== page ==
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Message from D300 Superintendent Mr. Heid about SB-16

District 300 Community Members, While a relative newcomer to Illinois, it hasn’t taken long to realize the deficiencies within the state’s school funding formula.Recently proposed legislation, Senate Bill 16 (SB 16), offers a new funding formula that attempts to address existing disparities. I support the State of Illinois in their effort to develop a formula to better fund public schools. However, I cannot support any formula that penalizes efficiently run school districts that operate below the state average for expenditure per pupil and achieve higher than state average performance scores. Additionally, the proposed formula only focuses on equity, while failing to acknowledge the true issue of adequacy.In 2013, the Education Funding Advisory Board recommended the minimum funding level should be $8,672.00 per pupil. The Illinois legislature responded to this recommendation by establishing the minimum funding level at $6,119.00 per pupil. However, the legislature has consistently failed to fully fund school districts at this foundation level. Instead, the state continues to prorate the funding formula annually. For the current year, Illinois funded school districts 89% of the established foundation level, or $5,953.00 per pupil. The SB 16 proposal decreases the foundation level to $5,154.00, yet there is no explanation why the state proposed this new foundation funding level. How is it that the legislature saw fit to reduce school funding by 11.6% while revenue has improved almost 22%?Bill proponents have yet to provide specific data regarding the 2015-16 funding levels. However, keeping all existing funding factors equal, our initial calculations project District 300 would lose over $2 million dollars annually. Additionally, school districts surrounding Kane County stand to lose over $31 million dollars.The State of Illinois must also move to address the extreme burden placed on local homeowners. While I do wish to pit one system against another, it is important to note the disparity in school funding and the additional burden that suburban taxpayers carry as compared to their Chicago counterparts: Chicago Public SchoolsSuburban SchoolsFederal Funding Support16%2%State Funding Support34%7%Local Funding Support50%91% Other concerns with SB 16 include:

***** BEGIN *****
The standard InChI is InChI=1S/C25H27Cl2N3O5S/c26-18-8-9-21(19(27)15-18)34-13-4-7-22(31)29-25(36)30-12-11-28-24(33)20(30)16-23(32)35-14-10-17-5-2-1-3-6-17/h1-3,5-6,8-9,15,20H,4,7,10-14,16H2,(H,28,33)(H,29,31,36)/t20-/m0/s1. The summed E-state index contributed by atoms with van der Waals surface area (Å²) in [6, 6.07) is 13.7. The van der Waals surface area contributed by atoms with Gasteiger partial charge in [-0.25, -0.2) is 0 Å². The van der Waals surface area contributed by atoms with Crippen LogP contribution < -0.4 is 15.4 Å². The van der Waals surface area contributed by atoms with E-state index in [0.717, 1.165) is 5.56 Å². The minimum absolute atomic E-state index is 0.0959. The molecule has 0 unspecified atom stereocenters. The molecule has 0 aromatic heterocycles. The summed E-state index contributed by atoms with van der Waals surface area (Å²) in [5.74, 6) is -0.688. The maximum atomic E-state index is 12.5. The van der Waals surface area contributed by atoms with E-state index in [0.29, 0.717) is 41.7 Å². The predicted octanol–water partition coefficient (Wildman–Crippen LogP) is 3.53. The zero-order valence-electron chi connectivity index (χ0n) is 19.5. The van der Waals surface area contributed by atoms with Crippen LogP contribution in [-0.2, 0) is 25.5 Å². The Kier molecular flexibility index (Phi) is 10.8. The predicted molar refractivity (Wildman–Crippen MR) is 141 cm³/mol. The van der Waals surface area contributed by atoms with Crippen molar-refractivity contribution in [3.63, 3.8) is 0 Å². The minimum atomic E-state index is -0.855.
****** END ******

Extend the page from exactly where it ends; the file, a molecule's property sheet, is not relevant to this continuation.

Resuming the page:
1. Weighted Factors Not Based On Actual Costs - The proposed weighting for student needs in     SB 16 is not based on the actual cost to deliver services and were pulled from other states utilizing weightings.  If the formula is weighted for student needs, the weight should reflect the actual cost to provide services, whether funded from local or state resources. SB 16 authors have yet to provide information about how they arrived at the proposed weighted formulas. As a result, diminished funding will have a direct impact on the services provided to our most at-risk students.
  2. No Foundation FloorDistrict 300 is concerned that the SB 16 foundation level is based upon total current resources and the total student weighting figure. Without an established floor for the foundation level (that will be honored and not subject to partial funding), state funding will continue to be volatile and we cannot quantify the true impact of the bill on District 300’s finances.
  3. Creation of Winners and LosersDistrict 300 has serious concerns with a funding system that creates winners and losers.  We cannot support a funding system that penalizes efficiently run school districts with low tax rates, low per pupil spending and high test scores that will be asked to subsidize smaller, less efficient districts. In essence a district like D300 operates $2,000 below the state average in expenditures. However, we stand to lose funding that may be diverted to a school system that currently spends almost twice as much as we do. In addition, there is no guarantee that diverted funds will significantly impact students or classrooms or will not be spent on overhead in less efficient systems.